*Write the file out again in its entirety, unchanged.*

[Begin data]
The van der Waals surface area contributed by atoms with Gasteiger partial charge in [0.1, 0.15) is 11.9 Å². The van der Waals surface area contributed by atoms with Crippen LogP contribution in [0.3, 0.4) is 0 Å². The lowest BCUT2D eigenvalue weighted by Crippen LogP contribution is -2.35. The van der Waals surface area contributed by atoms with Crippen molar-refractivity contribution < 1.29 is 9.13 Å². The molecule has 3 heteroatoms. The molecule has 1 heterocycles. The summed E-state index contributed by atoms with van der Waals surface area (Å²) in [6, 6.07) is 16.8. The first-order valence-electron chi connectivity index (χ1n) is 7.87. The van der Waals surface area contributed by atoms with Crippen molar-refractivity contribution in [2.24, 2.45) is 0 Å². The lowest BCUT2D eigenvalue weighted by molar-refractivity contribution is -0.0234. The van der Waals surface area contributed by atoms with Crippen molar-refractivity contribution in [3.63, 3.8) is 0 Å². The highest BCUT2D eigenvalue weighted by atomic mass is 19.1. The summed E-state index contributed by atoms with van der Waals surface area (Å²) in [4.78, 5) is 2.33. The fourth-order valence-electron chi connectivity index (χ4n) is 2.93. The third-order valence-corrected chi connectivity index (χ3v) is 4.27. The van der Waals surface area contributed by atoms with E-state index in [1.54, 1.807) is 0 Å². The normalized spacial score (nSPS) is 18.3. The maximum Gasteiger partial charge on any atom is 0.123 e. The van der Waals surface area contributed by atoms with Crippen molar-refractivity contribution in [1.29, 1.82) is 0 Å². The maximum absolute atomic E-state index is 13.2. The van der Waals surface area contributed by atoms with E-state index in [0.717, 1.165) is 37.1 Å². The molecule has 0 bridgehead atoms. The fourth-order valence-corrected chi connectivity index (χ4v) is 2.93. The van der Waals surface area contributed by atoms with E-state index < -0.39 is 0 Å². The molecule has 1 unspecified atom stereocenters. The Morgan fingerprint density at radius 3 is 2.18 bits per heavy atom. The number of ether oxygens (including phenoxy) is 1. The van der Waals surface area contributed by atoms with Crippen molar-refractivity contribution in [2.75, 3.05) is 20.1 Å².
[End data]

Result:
The van der Waals surface area contributed by atoms with Gasteiger partial charge in [0.1, 0.15) is 11.9 Å². The van der Waals surface area contributed by atoms with Crippen LogP contribution in [0.3, 0.4) is 0 Å². The lowest BCUT2D eigenvalue weighted by Crippen LogP contribution is -2.35. The van der Waals surface area contributed by atoms with Crippen molar-refractivity contribution < 1.29 is 9.13 Å². The molecule has 3 heteroatoms. The molecule has 1 heterocycles. The summed E-state index contributed by atoms with van der Waals surface area (Å²) in [6, 6.07) is 16.8. The first-order valence-electron chi connectivity index (χ1n) is 7.87. The van der Waals surface area contributed by atoms with Crippen molar-refractivity contribution in [2.24, 2.45) is 0 Å². The lowest BCUT2D eigenvalue weighted by molar-refractivity contribution is -0.0234. The van der Waals surface area contributed by atoms with Crippen molar-refractivity contribution in [3.63, 3.8) is 0 Å². The highest BCUT2D eigenvalue weighted by atomic mass is 19.1. The summed E-state index contributed by atoms with van der Waals surface area (Å²) in [4.78, 5) is 2.33. The fourth-order valence-electron chi connectivity index (χ4n) is 2.93. The third-order valence-corrected chi connectivity index (χ3v) is 4.27. The van der Waals surface area contributed by atoms with E-state index in [1.54, 1.807) is 0 Å². The normalized spacial score (nSPS) is 18.3. The maximum Gasteiger partial charge on any atom is 0.123 e. The van der Waals surface area contributed by atoms with Crippen molar-refractivity contribution in [1.29, 1.82) is 0 Å². The maximum absolute atomic E-state index is 13.2. The van der Waals surface area contributed by atoms with E-state index in [0.717, 1.165) is 37.1 Å². The molecule has 0 bridgehead atoms. The fourth-order valence-corrected chi connectivity index (χ4v) is 2.93. The van der Waals surface area contributed by atoms with E-state index < -0.39 is 0 Å². The molecule has 1 unspecified atom stereocenters. The Morgan fingerprint density at radius 3 is 2.18 bits per heavy atom. The number of ether oxygens (including phenoxy) is 1. The van der Waals surface area contributed by atoms with Crippen molar-refractivity contribution in [2.75, 3.05) is 20.1 Å².